Power Delivery Specifications & Comparison

One of the most discussed aspects on motherboards is the power delivery, with users generally favouring those with good specifications and efficient designs. The AMD X570 chipset heralded some appreciated improvements to its desktop range, but with AMD's 7 nm architecture stretching to the HEDT side of things , these improvements are expected of the higher-specification TRX40 models. The TRX40 chipset is similar in design to that of X570 with 'spare' PCIe 4.0 lanes designed to allow manufacturers to implement its own unique mixture of specifications through extra USB 3.1 G2 connectivity, and more PCIe 4.0 M.2. 

Please note that this information is self-reported, so until we can review any given TRX40 board, we're operating on the honor system, trusting vendors to supply honest and upfront information. As we review the hardware we will be checking, and we will be keeping this page up-to-date as more information becomes available.

Note: We reached out to ASUS about its PWM controller, and they stated that it doesn't have a part number and is made exclusively for them. As we find out more information on this, we will update the table below.

TRX40 CPU Power Delivery Comparison
Motherboard Controller H-Side L-Side Chokes Doubler
ASRock TRX40 Creator ISL69247
(8+0)
ISL99390
(8)
8 -
ASRock TRX40 Taichi ISL69247
(8+0)
ISL99390
(16)
8 ???
(8)
ASUS ROG Zenith II Extreme Undisclosed
(16+0)
TDA21472
(16)
? -
ASUS ROG Strix TRX40-E Undisclosed
(?+?)
TDA21472
(16)
? -
ASUS Prime TRX40-Pro Undisclosed
(?+?)
TDA21462
(16)
? -
GIGABYTE TRX40 Aorus Xtreme XDPE132G5C
​(16+0)
TDA21472
(16)
? -
GIGABYTE TRX40 Aorus Master XDPE132G5C
​(16+0)
TDA21472
(16)
? -
GIGABYTE TRX40 Aorus Pro WIFI XDPE132G5C
​(12+2)
TDA21472
(12)
? -
GIGABYTE TRX Designare XDPE132G5C
​(16+0)
TDA21472
(16)
? -
MSI Creator TRX40 XDPE132G5C
​(16+0)
TDA21472
(16)
? -
MSI TRX40 Pro 10G ISL69247
(6+0)
ISL9939
(12)
? ISL6617A
(6)
MSI TRX40 Pro WIFI ISL69247
(6+0)
ISL9939
(12)
? ISL6617A
(6)
The AMD TRX40 Chipset, What's New? ASRock TRX40 Creator
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109 Comments

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  • The_Assimilator - Thursday, November 28, 2019 - link

    Making a CPU that fits in a socket but doesn't work in it is idiotic. Especially considering the target market, did AMD really need to save a few pennies on getting Lotes to make slight modifications to their TR3 tooling? Reply
  • Spunjji - Friday, November 29, 2019 - link

    "Especially considering their target market"

    System integrators, enthusiasts and experts?
    Reply
  • yetanotherhuman - Friday, November 29, 2019 - link

    All of them have fans. Bleh. I remember chipset fans. No thanks. X570 is a piece of shit to me for the same reason (apart from that one gigabyte board that costs way too much). Reply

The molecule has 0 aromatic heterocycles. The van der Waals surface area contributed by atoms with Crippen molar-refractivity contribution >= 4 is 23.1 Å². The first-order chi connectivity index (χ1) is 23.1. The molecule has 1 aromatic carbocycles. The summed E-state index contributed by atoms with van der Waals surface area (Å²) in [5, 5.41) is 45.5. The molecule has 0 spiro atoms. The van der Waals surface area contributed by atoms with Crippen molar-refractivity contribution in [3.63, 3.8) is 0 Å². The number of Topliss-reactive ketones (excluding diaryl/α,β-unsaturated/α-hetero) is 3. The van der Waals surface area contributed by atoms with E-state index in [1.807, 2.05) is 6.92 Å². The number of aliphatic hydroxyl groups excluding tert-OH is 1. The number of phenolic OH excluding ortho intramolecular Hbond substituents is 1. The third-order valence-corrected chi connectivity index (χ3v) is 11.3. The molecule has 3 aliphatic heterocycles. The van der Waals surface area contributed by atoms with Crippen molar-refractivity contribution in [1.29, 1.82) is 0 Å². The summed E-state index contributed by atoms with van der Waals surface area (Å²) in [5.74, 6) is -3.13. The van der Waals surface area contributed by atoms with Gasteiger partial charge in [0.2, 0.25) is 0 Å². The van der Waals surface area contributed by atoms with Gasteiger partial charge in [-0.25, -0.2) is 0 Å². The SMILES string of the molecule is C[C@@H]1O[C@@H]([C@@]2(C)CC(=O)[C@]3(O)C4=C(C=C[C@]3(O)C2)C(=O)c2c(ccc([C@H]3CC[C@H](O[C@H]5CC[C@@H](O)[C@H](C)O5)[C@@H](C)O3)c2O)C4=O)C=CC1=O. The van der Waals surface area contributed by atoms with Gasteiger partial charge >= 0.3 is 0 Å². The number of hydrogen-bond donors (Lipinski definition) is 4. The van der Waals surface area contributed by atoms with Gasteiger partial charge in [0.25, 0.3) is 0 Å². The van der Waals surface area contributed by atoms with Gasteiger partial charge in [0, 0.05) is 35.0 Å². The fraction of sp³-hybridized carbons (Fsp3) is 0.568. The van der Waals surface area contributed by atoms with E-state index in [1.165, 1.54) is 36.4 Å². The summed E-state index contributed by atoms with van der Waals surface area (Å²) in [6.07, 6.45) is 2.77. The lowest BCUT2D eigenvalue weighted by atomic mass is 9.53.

• jeremyshaw - Friday, November 29, 2019 - link

    Also one Asrock board which costs even more! Reply
  • Korguz - Friday, November 29, 2019 - link

    all be cause of a chipset fan ?? thats borderline crazy, have you even heard them ? chances are, the other fans in your case would drown it out and you wouldnt even hear it Reply
  • yetanotherhuman - Friday, November 29, 2019 - link

    They fail, they're usually a weird size or fitment, and they whine.. case fans are usually much larger and have a far different (and much more pleasant) tone Reply
  • Korguz - Friday, November 29, 2019 - link

    i have an Athlon 64 board, with a fan on the chipset, still works just fine, no issues.. nothing.. so those who are wining about these, are unfounded. Reply
  • Larch - Friday, November 29, 2019 - link

    Yeah they do fail sometimes (or used to anyway), and it kinda silly that they they nowadays have these weird shapes because of aesthetics making them hard to replace. Not everyone use windowed cases.

    With that said it shouldn't be a big problem to strap a casefan on in case of failure.

    I have the X570 with chipset fan and do wish they would have solved it with a beefier heatsink instead. Seems like a cost issue (in fact I think there is at least one X570 board w/o chipset fan)
    Reply
  • eek2121 - Friday, November 29, 2019 - link

    It's not how 'beefy' a chipset is, but rather, the size of it. PCIE 4.0 is pushing the chipset, on the current node, to it's limits. A die shrink might fix this, or it might actually make the problem worse. Reply
  • eek2121 - Friday, November 29, 2019 - link

    Chances are IF they fail, they are under warranty. If not, you can replace them. However, I've had (non-chipset) fans last for decades. I still have a fan from an old 386 system that works just fine and dandy. Reply

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